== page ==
In no time we’re seated in a pair of upholstered armchairs next to the floor-to-ceiling window. Facing one another as we sip our tea, nibble away at a plate of cookies and begin to catch up. The street at this hour is crowded. Last minute shopping before the weekend.

Ben checks the clock on the wall and stands up, grabbing his phone. He places a call across the roadway to the butcher who answers and waves through the shop window. Ben waves back through his picture pane in the living room.

As he does, the butcher lays the phone down on the counter and holds up a couple of cuts of meat. Ben points to the one on his right. The butcher holds it higher to confirm. Giving a thumbs up, Ben waves thanks and signals he’ll be over at five to pick up his order.

2nd TIME

Looking about the house, I am impressed by his studio and his work. How realistically Ben has recreated the black-and-white, rock formation from Karpathos.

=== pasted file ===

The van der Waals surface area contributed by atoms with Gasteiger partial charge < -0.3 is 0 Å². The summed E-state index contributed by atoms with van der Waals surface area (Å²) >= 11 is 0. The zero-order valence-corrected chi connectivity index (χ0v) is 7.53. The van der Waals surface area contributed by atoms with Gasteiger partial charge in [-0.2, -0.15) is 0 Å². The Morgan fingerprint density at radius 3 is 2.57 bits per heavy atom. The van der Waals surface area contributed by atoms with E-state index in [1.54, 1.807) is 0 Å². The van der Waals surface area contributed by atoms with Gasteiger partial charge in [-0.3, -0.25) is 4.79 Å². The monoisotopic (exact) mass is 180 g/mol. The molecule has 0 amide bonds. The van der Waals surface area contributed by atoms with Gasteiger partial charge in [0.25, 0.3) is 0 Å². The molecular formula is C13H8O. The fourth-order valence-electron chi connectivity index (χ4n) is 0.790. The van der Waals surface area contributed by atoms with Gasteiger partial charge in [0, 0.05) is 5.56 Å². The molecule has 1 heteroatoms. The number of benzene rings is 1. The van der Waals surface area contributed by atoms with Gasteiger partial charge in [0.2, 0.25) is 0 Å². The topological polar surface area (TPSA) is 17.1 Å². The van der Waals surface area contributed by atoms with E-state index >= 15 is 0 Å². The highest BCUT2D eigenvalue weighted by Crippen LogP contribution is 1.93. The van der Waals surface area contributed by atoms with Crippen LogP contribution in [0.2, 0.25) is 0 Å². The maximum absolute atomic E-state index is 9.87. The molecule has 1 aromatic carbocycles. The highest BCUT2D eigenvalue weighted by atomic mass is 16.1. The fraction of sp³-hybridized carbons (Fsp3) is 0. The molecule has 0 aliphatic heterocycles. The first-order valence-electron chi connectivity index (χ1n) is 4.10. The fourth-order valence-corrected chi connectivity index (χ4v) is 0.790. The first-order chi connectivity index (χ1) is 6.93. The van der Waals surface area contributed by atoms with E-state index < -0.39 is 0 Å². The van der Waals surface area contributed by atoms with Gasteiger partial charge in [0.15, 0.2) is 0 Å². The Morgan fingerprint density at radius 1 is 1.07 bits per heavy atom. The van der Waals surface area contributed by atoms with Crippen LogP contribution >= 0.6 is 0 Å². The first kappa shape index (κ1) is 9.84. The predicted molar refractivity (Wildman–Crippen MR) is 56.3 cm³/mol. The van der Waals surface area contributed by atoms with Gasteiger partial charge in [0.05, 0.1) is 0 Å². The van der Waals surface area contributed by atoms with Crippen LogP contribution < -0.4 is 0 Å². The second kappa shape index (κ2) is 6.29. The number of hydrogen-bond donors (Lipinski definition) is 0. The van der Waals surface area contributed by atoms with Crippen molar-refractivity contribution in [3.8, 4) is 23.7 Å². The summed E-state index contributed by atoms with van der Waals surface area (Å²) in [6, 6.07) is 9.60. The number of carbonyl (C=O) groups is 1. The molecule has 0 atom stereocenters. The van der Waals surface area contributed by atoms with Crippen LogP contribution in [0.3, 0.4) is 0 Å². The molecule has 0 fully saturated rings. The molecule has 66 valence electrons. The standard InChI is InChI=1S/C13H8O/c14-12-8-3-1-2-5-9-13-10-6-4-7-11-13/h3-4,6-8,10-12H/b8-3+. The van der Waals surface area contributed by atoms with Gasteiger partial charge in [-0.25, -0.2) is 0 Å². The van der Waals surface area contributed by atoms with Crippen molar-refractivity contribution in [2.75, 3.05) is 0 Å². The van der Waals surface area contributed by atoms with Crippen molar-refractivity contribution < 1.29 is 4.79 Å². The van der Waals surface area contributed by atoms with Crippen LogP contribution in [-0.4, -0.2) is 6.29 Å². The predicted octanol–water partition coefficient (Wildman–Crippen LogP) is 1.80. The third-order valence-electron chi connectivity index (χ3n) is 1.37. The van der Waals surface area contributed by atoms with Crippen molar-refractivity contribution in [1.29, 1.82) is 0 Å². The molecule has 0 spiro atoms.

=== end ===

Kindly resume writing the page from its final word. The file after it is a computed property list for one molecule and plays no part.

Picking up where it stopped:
He deconstructed, miniaturized and then rebuilt layer by layer.  Fusing each one to the next.  Bonding the separate fragments into a whole. Each textured layer squeezed from a tube.  Each layer created, designed, shaped and colored primarily with either black or white – speckled with sandlike grains of each.

And in the garden, Ben has built a slightly smaller, functional replica of the taxi driver’s wife’s stone oven on Olympos.  He confesses that twice he actually baked a wheel of fresh whole grain bread on a Wednesday then apologizes for not having one for my arrival.


I’m even more impressed by his sketches for four authentic, unglazed, mud sculptures. A few years later, I’m standing there between them.  Each planted outside in Peter and Evie’s garden. 

“I am honored to be here with you today,” I declare, addressing their guests. “And especially honored to have Ben as a friend. We met quite by accident three years ago. We both were on vacation in the Greek islands. I learned so much from him about art.  And expressing oneself through art. Also understanding a people, a place, a culture.